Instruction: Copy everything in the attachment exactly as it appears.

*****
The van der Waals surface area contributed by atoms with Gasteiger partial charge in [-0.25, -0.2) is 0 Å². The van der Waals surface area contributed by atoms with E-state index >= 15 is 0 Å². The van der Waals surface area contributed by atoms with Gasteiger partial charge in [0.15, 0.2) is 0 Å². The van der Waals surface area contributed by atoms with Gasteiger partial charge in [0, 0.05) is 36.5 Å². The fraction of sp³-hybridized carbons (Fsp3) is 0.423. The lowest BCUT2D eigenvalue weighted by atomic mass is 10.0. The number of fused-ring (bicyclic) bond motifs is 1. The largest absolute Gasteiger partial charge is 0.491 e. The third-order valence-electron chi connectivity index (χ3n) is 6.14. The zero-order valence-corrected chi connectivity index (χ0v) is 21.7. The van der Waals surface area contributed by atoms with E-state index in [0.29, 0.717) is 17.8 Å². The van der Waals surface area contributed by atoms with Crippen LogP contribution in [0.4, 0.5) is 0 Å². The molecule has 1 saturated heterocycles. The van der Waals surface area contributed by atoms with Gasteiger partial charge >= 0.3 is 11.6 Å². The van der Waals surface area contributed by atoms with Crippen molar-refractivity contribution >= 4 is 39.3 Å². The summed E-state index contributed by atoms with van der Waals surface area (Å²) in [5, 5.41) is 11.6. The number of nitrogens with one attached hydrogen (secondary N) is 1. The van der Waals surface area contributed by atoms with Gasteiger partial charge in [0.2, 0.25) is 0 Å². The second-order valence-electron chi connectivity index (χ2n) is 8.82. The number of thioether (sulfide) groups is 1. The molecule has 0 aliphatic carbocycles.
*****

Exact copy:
The van der Waals surface area contributed by atoms with Gasteiger partial charge in [-0.25, -0.2) is 0 Å². The van der Waals surface area contributed by atoms with E-state index >= 15 is 0 Å². The van der Waals surface area contributed by atoms with Gasteiger partial charge in [0.15, 0.2) is 0 Å². The van der Waals surface area contributed by atoms with Gasteiger partial charge in [0, 0.05) is 36.5 Å². The fraction of sp³-hybridized carbons (Fsp3) is 0.423. The lowest BCUT2D eigenvalue weighted by atomic mass is 10.0. The number of fused-ring (bicyclic) bond motifs is 1. The largest absolute Gasteiger partial charge is 0.491 e. The third-order valence-electron chi connectivity index (χ3n) is 6.14. The zero-order valence-corrected chi connectivity index (χ0v) is 21.7. The van der Waals surface area contributed by atoms with E-state index in [0.29, 0.717) is 17.8 Å². The van der Waals surface area contributed by atoms with Crippen LogP contribution in [0.4, 0.5) is 0 Å². The molecule has 1 saturated heterocycles. The van der Waals surface area contributed by atoms with Gasteiger partial charge >= 0.3 is 11.6 Å². The van der Waals surface area contributed by atoms with Crippen molar-refractivity contribution >= 4 is 39.3 Å². The summed E-state index contributed by atoms with van der Waals surface area (Å²) in [5, 5.41) is 11.6. The number of nitrogens with one attached hydrogen (secondary N) is 1. The van der Waals surface area contributed by atoms with Gasteiger partial charge in [0.2, 0.25) is 0 Å². The second-order valence-electron chi connectivity index (χ2n) is 8.82. The number of thioether (sulfide) groups is 1. The molecule has 0 aliphatic carbocycles.